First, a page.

Municipalities hit roadblock on affordable housing plans

Staff Writer

Dozens of towns throughout New Jersey experienced a setback in the quest for approval of local affordable housing plans when an expert retained collectively had to bow out.

Once it was clear the Rutgers University professor would not be able to complete his expert analysis of 224 municipalities’ affordable housing obligations due to a medical emergency, Rutgers University cancelled the contract, which included East Brunswick, Edison, South Brunswick, Freehold, Middletown, Oceanport and Rumson.

Under the Municipal Shared Services Defense Agreement (MSSDA), each town would cover $2,000 of the analysis costs.

“[The contract cancellation] left us in a difficult position and we acted very respon- sibly in response to that situation,” Jeffrey Surenian, attorney managing the consortium of towns, said. “We immediately tried to find another expert that could takeover and perform the task that we needed.

“We found an entity that we thought could do the job – that had the interest and ability to do the job — and we are in the process of negotiating a contract with that entity.” Surenian added he expects a final report to be completed and before the courts by the end of the year.

The firm, E-Consult Solutions, previously prepared a report on a fair share analysis performed by the nonprofit Fair Share Housing Center (FSHC). FSHC’s report, produced by Dr. David Kinsey, found a statewide need of more than 200,000 affordable housing credits from 2015 – 2025. That number rises to 350,000 when including backlogged obligations and rehabilitation.

Surenian called FSHC’s numbers “patently unrealistic,” citing the E-Consult report, which states, “The choices made by Dr. Kinsey in developing his methodology consistently and systematically result in an increase in calculated affordable housing obligations relative to other reasonable alternatives.”

However, FSHC stands by the need for the higher numbers.

Anthony Campisi, an FSHC spokesman, said the number determined in the Kinsey report does not translate directly to the number of units that would need to be built. He added that FSHC believes it is a fair and practicable target for towns to abide by.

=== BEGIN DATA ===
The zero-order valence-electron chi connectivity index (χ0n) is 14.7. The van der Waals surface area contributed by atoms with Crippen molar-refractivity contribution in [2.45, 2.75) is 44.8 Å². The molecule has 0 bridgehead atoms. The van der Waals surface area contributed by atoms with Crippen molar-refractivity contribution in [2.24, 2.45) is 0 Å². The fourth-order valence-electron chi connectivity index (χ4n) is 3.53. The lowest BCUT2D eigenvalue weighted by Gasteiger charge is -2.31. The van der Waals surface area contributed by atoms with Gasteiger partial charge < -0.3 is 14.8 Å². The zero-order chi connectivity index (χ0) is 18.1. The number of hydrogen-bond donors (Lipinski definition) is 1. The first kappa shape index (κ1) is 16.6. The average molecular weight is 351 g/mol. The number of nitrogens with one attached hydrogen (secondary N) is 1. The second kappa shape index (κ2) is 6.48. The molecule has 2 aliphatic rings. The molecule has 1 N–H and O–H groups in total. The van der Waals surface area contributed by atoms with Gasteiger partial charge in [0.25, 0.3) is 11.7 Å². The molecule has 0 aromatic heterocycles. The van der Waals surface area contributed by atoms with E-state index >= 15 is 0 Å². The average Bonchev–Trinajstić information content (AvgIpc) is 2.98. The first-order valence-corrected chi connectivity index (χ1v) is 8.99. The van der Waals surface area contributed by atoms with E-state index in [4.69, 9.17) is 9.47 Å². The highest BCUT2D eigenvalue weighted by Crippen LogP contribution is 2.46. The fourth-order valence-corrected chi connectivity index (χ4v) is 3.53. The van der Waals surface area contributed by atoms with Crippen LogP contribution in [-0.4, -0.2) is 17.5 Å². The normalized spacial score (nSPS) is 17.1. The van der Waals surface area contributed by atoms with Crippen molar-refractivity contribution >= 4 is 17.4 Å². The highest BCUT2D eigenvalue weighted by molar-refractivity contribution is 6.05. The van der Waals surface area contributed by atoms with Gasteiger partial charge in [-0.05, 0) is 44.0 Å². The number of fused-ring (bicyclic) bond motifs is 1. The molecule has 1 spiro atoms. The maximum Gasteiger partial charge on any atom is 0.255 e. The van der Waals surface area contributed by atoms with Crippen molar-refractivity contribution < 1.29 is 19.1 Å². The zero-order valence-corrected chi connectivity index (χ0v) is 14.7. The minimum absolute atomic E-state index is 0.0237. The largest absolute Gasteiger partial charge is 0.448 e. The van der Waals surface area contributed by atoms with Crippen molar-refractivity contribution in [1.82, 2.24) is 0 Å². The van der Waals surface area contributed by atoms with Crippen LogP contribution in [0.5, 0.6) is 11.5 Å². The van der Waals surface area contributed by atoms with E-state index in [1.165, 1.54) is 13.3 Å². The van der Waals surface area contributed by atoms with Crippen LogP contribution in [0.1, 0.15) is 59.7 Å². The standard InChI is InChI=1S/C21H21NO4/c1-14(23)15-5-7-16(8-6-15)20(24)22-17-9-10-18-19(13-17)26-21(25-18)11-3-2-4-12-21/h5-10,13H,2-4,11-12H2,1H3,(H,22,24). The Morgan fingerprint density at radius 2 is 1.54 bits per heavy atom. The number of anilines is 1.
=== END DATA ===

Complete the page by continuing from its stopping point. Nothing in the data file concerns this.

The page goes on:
“What’s important to realize is that this number doesn’t translate into that many units being built,” Campisi said. “There are a lot of ways the rules incentivize certain types of development for populations that are most in need by providing credits and bonuses to towns.

“So, for instance, certain types of rental housing or supportive housing for people with disabilities earn towns twice the number of credits or bonuses than the units that are built.”

Surenian disputed that point, arguing that the numbers were still untenable and actually impede the ability of municipalities to create tangible affordable housing.

“We’re really undermining our objectives by inflating these targets. We would all be better off adjusting them to reality,” Surenian said. “If you insist on numbers so high, you force municipalities to dig in and fight back.

“There is a line from Mount Laurel II that litigation doesn’t build housing.”

Surenian invoked a third report, prepared by Nassau Capital Advisers for the N. J. League of Municipalities. That report stated that a range of 18,000 – 25,000 units includes what is “achievable” and “optimistic,” for a total of 180,000 – 250,000 units in a ten-year period.

But according to Campisi, fair share analysis reports for the municipalities were due in the courts on Sept. 30 and FSHC felt that absent an alternative, these numbers should be used. “There’s no significant reason to delay the process,” Campisi said. “Let’s keep it on track and moving forward.

“It’s clear the old strategy was to delay for as long as possible. That just impacts low-income people across the state who need access to affordable housing.”

However, Michael Darcy, executive director of the League of Municipalities, said the deadline really depended on the court overseeing the affordable housing process.

“The whole purpose of this process is to give the towns the declaratory judgment time period to come up with plans and what they think should be their obligation,” Darcy said. “A town needs time to develop those numbers … to the extent that was sidelined, I’ve heard judges have said, ‘Yeah, I understand’ and others have just been silent.”

Surenian said there would be no report by Sept. 30.

“The courts have established deadlines that we can’t give them an expert report by,” he said. “We didn’t anticipate that our expert would have a stroke; if he didn’t have a stroke we would have had it no problem. We’re all urging the courts to adjust to the reality.”